Multicomponent Solid Forms: A New Boost to Pharmaceuticals

Multicomponent Solid Forms: A New Boost to Pharmaceuticals

Rahul B. Chavan (NIPER Hyderabad, India), Balvant Yadav (NIPER Hyderabad, India), Anurag Lodagekar (NIPER Hyderabad, India) and Nalini R. Shastri (NIPER Hyderabad, India)
DOI: 10.4018/978-1-5225-4781-5.ch010


Multicomponent systems provide the option of combining drugs at the supramolecular level. Among these, co-crystals have gained a widespread interest in pharmaceutical industry as US Food and Drug Administration (FDA) recently introduced new regulatory guidelines regarding this solid form that is anticipated to expand patent portfolios. Apart from co-crystals, other multi-component adducts such as co-amorphous system and eutectics are also a topic of interest for pharmaceutical researchers as they provide therapeutic advantages along with improved the aqueous solubility, dissolution, and bioavailability of poorly soluble drugs. This chapter provides a brief overview of multicomponent solid forms, their preparation methodologies, characterization, evaluation, biopharmaceutical aspects, scale up issues, and regulatory perspectives related to these solid forms. In addition, a section on future perspectives that sheds light on new therapeutic hybrids deploying drug-drug and drug-neutraceuticals combinations with improved pharmaceutical and biopharmaceutical attributes is also included.
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1. Introduction

Concurrent administration of two or more therapeutic agents which have similar or different mechanisms of action are termed as multi drug therapy and can be used to combat various ailments (Shin, Alani, Rao, Rockich, & Kwon, 2009). In comparison to single drug therapy, this approach help in targeting different key signal transduction pathways which can be more efficacious in management of diseases, since they can evade cellular resistance mechanisms. The advantages offered by multi-drug therapy are schematically depicted in Figure 1. To date, this approach has been successfully implemented for management of diseases such as HIV/AIDS, cancer, multiple sclerosis, malaria, infectious diseases, cardiovascular and metabolic diseases, hypertension, auto immune disorders and many psychiatric maladies (Conway, & Cohen, 2010; Thipparaboina, Chavan, Kumar, Modugula, & Shastri , 2015). Multi drug therapy when administered in fixed dose combinations (FDC) are cost-effective which help in reducing pill load without any additional risk of adverse events or drug resistance and hence improve the patient compliance. FDC also facilitate the reduction of managerial and manufacturing costs by reducing the outflow related to packaging and drug prescriptions. FDC products contain simple drug–drug combinations or drug–device combinations, such as drug-eluting stents or drug-biological products for use in cancer therapy. The benefits offered by FDC are often overshadowed because of its severe disadvantages such as stability issues, and solubility differences and incompatibility between the parent drugs (Thipparaboina, Chavan, Kumar, Modugula, & Shastri , 2015). Hence, there is a need to develop alternative approach which will facilitate the development of therapeutic hybrids to counter such problems. Multicomponent solids such as cocrystals, co amorphous system (CAM) and eutectics may provide solution required for delivering the drug-drug combinations with improved benefits in terms of stability, improved solubility and dissolution when compared to FDC.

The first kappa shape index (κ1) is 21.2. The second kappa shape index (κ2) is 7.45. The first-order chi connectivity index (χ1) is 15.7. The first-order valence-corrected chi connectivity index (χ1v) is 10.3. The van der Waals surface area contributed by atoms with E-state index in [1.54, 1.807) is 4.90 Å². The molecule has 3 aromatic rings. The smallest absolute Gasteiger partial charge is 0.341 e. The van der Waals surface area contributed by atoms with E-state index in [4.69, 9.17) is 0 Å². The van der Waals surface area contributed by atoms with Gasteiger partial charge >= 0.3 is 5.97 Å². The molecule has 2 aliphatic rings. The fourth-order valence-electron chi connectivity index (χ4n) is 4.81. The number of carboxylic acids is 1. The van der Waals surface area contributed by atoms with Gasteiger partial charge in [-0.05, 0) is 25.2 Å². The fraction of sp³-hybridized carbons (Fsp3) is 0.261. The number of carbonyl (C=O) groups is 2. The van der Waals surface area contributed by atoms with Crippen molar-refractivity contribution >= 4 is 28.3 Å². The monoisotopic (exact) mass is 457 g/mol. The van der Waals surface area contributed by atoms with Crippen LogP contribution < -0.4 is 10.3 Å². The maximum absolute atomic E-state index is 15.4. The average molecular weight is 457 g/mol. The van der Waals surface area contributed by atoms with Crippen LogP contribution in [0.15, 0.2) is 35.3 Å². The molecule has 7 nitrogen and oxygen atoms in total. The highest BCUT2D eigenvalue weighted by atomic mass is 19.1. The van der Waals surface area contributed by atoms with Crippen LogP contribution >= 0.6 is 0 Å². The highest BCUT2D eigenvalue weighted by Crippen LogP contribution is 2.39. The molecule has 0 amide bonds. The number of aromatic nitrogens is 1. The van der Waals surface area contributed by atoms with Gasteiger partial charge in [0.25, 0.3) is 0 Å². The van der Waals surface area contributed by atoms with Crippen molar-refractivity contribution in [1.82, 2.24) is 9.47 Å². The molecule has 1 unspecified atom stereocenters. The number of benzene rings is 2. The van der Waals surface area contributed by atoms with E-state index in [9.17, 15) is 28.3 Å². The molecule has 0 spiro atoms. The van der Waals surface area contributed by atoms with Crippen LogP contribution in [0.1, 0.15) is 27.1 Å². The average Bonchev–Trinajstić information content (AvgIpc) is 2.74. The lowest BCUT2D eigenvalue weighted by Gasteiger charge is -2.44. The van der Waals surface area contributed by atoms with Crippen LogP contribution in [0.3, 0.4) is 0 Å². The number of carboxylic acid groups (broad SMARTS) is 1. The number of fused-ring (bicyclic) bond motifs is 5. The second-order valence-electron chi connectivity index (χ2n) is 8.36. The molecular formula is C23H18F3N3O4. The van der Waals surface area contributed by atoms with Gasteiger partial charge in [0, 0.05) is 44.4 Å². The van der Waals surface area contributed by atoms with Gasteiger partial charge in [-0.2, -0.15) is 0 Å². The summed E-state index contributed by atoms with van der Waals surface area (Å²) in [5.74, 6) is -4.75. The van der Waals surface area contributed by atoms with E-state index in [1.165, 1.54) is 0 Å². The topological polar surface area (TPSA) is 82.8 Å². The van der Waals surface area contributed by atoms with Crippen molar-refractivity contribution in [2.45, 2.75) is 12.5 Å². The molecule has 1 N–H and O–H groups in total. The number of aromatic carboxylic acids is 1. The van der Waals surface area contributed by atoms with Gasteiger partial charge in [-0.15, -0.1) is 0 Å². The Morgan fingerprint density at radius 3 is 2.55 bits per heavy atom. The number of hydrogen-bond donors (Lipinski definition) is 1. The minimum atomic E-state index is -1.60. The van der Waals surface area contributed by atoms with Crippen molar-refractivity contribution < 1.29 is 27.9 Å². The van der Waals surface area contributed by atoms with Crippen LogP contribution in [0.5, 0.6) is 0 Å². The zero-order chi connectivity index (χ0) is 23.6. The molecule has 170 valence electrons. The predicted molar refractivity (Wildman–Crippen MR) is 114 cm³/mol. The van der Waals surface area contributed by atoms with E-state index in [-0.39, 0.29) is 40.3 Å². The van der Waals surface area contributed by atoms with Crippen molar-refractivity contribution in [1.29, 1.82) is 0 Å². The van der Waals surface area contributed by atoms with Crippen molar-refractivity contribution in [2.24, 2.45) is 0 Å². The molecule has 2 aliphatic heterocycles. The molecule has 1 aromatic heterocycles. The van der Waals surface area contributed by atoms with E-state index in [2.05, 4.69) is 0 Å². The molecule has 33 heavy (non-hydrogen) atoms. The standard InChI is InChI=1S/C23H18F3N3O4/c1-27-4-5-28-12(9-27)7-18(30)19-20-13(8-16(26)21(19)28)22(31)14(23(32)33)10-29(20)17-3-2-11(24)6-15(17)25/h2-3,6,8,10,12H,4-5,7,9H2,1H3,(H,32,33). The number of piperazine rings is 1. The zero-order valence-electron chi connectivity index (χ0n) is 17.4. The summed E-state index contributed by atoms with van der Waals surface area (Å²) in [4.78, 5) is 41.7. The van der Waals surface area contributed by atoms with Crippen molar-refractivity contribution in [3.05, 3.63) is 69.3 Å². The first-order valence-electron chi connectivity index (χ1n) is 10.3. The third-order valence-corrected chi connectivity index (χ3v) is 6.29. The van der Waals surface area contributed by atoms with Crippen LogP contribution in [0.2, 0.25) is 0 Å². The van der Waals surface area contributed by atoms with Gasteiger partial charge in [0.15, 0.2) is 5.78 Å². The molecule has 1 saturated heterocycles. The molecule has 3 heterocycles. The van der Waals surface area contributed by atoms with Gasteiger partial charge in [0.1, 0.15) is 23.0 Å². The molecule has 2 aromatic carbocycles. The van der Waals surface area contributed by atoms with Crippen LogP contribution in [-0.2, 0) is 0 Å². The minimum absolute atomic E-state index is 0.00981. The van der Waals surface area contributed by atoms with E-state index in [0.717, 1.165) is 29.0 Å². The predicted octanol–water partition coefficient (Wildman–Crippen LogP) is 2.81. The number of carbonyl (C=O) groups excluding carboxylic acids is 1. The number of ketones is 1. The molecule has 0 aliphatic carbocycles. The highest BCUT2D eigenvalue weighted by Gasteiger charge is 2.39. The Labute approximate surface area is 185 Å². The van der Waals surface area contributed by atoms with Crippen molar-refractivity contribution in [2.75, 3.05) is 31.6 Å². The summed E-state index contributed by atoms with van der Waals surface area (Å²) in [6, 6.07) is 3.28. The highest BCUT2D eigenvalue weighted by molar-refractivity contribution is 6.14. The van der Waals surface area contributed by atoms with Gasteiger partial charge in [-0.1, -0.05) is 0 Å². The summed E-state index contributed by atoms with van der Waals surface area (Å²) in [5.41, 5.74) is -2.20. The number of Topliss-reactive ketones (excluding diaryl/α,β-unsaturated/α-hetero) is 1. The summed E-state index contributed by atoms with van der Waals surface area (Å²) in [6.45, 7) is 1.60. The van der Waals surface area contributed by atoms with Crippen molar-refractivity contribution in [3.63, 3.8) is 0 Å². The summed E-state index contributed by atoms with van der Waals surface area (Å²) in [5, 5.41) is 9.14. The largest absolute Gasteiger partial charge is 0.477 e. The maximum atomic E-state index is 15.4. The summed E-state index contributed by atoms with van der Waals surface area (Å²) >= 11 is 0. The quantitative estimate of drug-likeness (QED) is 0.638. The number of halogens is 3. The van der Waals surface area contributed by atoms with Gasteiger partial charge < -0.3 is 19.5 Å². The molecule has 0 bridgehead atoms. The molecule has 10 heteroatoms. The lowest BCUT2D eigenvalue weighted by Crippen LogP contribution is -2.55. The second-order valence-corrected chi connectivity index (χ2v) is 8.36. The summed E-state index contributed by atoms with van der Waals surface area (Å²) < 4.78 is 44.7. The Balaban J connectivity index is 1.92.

Clinical success of Novartis product Entrestot a multi drug cocrystal which was approved in 2015 for effective management of chronic heart pain, is comprised of monosodium sacubitril, disodium valsartan and water, and has given a boost to pharmaceutical industry to improve the pharmaceutical attributes using multi component systems. However, developments of such multi component solid system need careful attention as it require supportive evidence on its pharmacological action and safety such as synergistic or additive effect of two drugs in addition to stability and formulation related attributes. This book chapter aims to provide a brief overview on multi component solid forms (cocrystals, co amorphous system, eutectics) and furnish information ranging from preparation, characterization, scale up and regulatory concerns related to these systems.

Figure 1.

Advantages offered by multi drug therapy: MDR- multi drug resistance


2. Multi Drug Cocrystals

As per FDA, co-crystals are dissociable multicomponent solid crystalline supramolecular complexes which contain two or more components within the same crystal lattice where in the components are in neutral state and interact via nonionic interactions’ (Aitipamula, Banerjee, Bansal, Biradha, Cheney, Choudhury, . . . Duggirala, 2012). First report on cocrystal came in 1844 for quinhydrone complex by Wholer, which was later found to be a 1:1 co-crystal of quinone and hydroquinone (Nangia, 2010). In 1995, Gautam Desiraju introduced the concept of the supramolecular synthon, or hydrogen bonded building units in crystal structures with leads from the field of supramolecular chemistry and crystal engineering (Desiraju, 1995). This concept led to a spurt of research that was responsible for the extensive growth in the field of cocrystals.

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